November 23, 2011

India-Myanmar: A shift of policy?

Barrister Harun ur Rashid

At the invitation of Indian President Pratibha Devisingh Patil, Myanmar President U Thein Sein made a three-day goodwill visit to India recently. The visit was very significant from the political and economic perspectives.

His visit took place in a context which is significantly different from that of last year when his predecessor, Senior General Than Shwe visited India.

Myanmar now has a civilian government, although dominated by former military officials, following elections in November 2010. It has an elected parliament and regional assemblies under the new constitution.

The new President Thein Sein, a former general and a former prime minister, launched a bold programme of political and economic reforms, and the movement for change has gathered momentum since April.

Given the above context, on November 18, Suu Kyi announced that she would stand for election as her party has rejoined the political process. The reforms have led Asean countries to accept Myanmar to the Asean in 2014. It is reported that President Obama spoke to Suu Kyi. Thereafter, the president decided to send the US Secretary of State Hilary Clinton to visit Myanmar next month.

Relations between Myanmar and India have been growing in the past few years. Indian President A.P.J. Abdul Kalam visited Myanmar in 2006, and two years later Vice-President M. Hamid Ansari paid an official visit in 2009.

Reciprocally, Myanmar's former leader Senior-General Than Shwe, Chairman of the State Peace and Development Council and Vice Chairman, Vice Senior-General Maung Aye, also visited India in 2010 and 2008 respectively.

During the British period, there was an understanding that China's presence would not go beyond the west of the Irrawaddy River, but that was not to be as China's influence grew increasingly to the coast from the west of the river, opening the Indian Ocean to China from Myanmar.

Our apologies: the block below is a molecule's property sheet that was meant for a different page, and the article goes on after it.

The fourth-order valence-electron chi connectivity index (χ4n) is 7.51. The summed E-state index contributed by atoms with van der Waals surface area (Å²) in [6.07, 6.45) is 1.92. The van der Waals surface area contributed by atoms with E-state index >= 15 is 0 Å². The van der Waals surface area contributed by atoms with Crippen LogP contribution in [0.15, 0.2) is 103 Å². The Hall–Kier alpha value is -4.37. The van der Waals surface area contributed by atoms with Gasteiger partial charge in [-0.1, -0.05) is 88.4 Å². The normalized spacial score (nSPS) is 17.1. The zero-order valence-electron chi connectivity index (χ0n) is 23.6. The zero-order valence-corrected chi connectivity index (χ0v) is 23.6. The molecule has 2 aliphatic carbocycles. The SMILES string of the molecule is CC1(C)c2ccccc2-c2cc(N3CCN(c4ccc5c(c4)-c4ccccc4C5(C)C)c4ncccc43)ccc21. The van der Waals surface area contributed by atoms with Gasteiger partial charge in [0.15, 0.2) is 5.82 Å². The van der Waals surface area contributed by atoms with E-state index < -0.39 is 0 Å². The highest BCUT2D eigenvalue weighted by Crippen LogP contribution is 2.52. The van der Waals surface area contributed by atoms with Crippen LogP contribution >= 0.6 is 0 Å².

Myanmar is of extreme strategic and economic importance for India. The two nations share a 1,600 km land border and a long maritime boundary in the strategically important Andaman Sea in the Bay of Bengal. Four of India's politically-sensitive Northeastern states share international borders with Myanmar. India could not be silent about its security and energy concerns.

India changed its earlier policy and began engaging Myanmar's military government in the mid-1990s as a counter to China's growing strategic influence. The shift of Indian policy drew international criticism, with US President Barack Obama chiding India during a visit in November 2010 for not speaking out over human rights abuses in Myanmar.

For energy-hungry India, resource-rich Myanmar with its large oil and natural gas reserves is an inviting prospect. In 2007, India lost Myanmar's gas to China, which was a setback for India.

G. Parthasarathy, a former Indian ambassador to Myanmar, said New Delhi had always argued that Western sanctions against Myanmar were a "low-cost option" that simply drove the junta deeper into the arms of China. "I think we are seeing that our policy of engagement has paid off. We said the move towards democracy would be incremental, and we are seeing that now," Parthasarathy said.